How to write a children’s mystery chapter book

Writing children’s books

Writing children’s chapter books can be a challenge especially if you write other types of books because you have to change your vocabulary and sentence structure so that children can read chapter books easier than trying to pick up a book for older audiences.

For this guide, we will focus on writing a children’s mystery chapter book. You might even attempt to write a series of books for children.

Once you have your first mystery book written for children, you will find it easier to write the next book using the same characters.

The books that are shown in the picture on the left are examples of children’s books that you might want to read, so you can get a feel of the writing style of this level of books.


Step 1

Getting started

Before you can start writing your mystery book, it would help to read some children’s mystery books on the level that you would like to write. For example, if you want to write books on the level of the Boxcar Children series, you might read some of them. A book review is featured on the right. Reading those books or the others mentioned in the other articles would help you to write your own books.

Step 2

Planning your book — Characters

Your first step in planning your book is to decide on your idea. What kind of mystery for children do you want to write? Once you have your idea, you are ready to plan your book.

This step will be about characters.

You need to choose a protagonist, who is the main character in your mystery. The protagonist is the one who experiences some obstacles throughout the book in order to reach his or her goal.

You will also have minor characters who will support the main character, or they may oppose the main character and attempt to keep him or her from reaching his or her goal.

When you plan your characters, you need to outline their physical attributes and their personality. Readers want to visualize the protagonist and to relate to him or her. Your characters should be realistic.

Step 3

Planning your novel — settings

Now that you have your characters outlined, you need to think about your setting. Where do you want your novel to take place? Do you want it in the city, country, island, house, school building, or where?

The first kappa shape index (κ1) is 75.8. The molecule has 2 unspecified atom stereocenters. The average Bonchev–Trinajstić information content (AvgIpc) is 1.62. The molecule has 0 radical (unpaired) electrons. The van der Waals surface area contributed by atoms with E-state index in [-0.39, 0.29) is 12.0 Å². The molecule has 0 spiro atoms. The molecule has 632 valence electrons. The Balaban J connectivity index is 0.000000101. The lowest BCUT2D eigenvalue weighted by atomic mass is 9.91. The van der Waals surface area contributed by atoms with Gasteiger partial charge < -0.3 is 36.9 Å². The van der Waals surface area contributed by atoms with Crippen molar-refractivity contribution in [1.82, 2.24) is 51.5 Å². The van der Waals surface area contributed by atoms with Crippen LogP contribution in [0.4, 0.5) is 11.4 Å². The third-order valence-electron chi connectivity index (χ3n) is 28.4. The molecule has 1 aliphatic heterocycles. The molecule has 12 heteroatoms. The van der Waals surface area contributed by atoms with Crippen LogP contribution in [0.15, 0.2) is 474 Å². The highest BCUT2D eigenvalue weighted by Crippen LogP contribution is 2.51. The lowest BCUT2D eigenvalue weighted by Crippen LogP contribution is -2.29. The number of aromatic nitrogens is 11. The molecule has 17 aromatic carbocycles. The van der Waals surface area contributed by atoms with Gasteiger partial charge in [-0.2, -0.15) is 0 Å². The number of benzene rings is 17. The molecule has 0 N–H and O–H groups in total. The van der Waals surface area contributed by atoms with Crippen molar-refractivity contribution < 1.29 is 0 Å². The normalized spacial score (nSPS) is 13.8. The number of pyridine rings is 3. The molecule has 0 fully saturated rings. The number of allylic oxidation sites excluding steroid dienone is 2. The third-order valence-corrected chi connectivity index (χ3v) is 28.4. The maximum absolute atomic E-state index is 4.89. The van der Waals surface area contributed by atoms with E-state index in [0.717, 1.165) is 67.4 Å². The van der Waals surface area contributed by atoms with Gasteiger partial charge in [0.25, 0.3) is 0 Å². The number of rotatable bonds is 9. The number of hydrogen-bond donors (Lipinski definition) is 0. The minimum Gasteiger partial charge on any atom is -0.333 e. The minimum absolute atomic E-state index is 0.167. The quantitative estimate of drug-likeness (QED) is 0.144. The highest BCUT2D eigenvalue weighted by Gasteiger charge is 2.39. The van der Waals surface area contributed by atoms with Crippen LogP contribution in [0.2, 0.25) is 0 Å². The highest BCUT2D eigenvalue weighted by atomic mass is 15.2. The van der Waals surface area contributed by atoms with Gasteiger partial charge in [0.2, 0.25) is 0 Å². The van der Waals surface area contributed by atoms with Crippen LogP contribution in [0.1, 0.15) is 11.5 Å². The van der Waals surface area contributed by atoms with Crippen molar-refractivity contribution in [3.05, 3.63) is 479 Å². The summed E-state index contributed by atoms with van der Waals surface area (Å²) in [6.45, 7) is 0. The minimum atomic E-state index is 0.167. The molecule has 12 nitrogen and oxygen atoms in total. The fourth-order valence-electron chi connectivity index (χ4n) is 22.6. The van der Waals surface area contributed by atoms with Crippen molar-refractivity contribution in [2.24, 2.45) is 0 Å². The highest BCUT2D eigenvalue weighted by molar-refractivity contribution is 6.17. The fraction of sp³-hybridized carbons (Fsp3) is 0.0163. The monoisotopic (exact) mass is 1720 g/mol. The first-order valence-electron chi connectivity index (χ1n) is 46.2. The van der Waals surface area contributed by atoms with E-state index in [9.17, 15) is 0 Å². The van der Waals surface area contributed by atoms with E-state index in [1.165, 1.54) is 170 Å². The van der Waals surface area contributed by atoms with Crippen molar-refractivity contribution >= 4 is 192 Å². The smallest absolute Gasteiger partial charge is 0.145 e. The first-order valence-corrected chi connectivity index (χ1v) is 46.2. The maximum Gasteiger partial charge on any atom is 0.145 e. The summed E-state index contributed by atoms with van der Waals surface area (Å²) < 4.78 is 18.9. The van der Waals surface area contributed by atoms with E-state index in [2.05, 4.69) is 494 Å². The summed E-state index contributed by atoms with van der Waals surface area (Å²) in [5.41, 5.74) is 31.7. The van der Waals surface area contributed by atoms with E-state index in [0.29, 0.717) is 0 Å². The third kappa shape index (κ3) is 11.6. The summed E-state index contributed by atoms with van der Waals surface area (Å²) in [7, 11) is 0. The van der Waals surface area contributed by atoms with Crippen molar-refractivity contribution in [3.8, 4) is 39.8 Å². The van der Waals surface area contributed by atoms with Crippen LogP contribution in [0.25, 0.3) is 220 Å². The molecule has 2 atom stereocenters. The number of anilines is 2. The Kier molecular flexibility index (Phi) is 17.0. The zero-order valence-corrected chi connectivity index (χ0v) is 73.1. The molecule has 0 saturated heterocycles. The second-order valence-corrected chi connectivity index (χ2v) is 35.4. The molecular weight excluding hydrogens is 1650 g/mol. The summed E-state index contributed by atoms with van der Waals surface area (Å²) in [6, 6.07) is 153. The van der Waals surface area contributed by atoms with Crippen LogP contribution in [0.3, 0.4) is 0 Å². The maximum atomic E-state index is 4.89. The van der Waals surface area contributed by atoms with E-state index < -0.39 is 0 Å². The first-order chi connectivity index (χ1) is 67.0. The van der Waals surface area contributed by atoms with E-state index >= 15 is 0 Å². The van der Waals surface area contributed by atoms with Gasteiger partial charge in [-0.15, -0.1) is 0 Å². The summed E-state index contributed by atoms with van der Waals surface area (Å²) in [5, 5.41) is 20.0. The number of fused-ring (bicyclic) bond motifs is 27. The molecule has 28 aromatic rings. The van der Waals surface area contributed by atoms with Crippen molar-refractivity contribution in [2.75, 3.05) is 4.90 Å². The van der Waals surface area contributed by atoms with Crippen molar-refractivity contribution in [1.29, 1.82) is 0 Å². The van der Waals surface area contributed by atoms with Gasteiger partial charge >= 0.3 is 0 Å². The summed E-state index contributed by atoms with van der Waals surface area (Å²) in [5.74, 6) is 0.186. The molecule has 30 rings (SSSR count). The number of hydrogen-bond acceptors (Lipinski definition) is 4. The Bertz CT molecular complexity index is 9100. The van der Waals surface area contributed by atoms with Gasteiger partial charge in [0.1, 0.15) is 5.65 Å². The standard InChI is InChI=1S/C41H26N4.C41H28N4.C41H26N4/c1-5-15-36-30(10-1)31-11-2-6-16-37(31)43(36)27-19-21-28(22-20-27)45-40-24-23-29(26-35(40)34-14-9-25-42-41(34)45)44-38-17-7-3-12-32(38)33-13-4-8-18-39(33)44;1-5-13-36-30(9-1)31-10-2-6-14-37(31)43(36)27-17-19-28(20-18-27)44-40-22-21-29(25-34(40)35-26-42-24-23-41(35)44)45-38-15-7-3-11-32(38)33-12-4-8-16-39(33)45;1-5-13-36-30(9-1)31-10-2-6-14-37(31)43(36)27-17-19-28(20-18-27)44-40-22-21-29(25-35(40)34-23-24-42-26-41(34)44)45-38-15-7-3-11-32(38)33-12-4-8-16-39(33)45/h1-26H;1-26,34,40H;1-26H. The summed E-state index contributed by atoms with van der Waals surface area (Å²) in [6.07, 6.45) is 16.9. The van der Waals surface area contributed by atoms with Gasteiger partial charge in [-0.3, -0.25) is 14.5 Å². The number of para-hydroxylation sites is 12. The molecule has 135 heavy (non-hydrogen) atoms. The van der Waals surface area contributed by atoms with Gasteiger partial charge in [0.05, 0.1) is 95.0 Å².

After you decide where you want the setting, you need to describe the environment. If it’s in a building, you need to describe the inside of the building, and the outside. Readers want to visualize the setting, so they can feel like they are right there with the characters.

Every time you move your main character around, you need to describe what he or she sees. That helps readers to visualize each room. Here’s an example:

Megan and Christy walked out of their playhouse and through the gate to the woods. They hadn’t been there before, so they were eager to explore the area. As they walked through the woods, they heard the birds singing in the trees. They continued to walk farther into the woods until they spotted a deserted house.

You can see from this description that the girls were in their playhouse, and there was a wooded area near their house. They also noticed a deserted house.

By making your settings realistic, readers can experience what the characters are experiencing.

Step 4

Planning your novel — plot

After you have planned your characters and setting, you are ready to plan the plot of your novel. What is going to happen in your novel? What is the protagonist’s goal? What obstacles will the protagonist experience?

When you ready to develop your plot, you need to write an outline of each section: introduction, rising action, climax, falling action, and ending. If you write a summary of each section, it will help you to write your novel. You also won’t miss anything that you wanted to include in your novel.

After you have written your outlines and summaries, you are ready to write your mystery novel. The important element to remember when you are writing a mystery novel for children, is to think about the age group who are writing for and use the language of that group.

When you have written your novel, you need to read it over and make sure you have corrected all of your mistakes. You also want to make sure that you have planted clues throughout the book and that everything has come together at the end. You want the readers to be satisfied with the book.

One way to check the reading level is through Microsoft Word and check the spelling. At the end, it should check the reading level of your manuscript. This will help to make sure you are writing on the level you want for the age group.

Things Needed
• Notebook paper, spiral notebook, or writing pad to write your plans
• Post-It notes to write down thoughts that come to you as you plan your book
• Pens
• Pencils
• White Outs
• Erasers
• Computer paper and printer to type up final draft

Tips & Warnings
• Write the elements of fiction in your spiral notebook
• Write a general plan or summary under each one
• Use the Post-It notes to write down thoughts that come to you
• Place the Post-It notes in each area of your notebook where you had a thought


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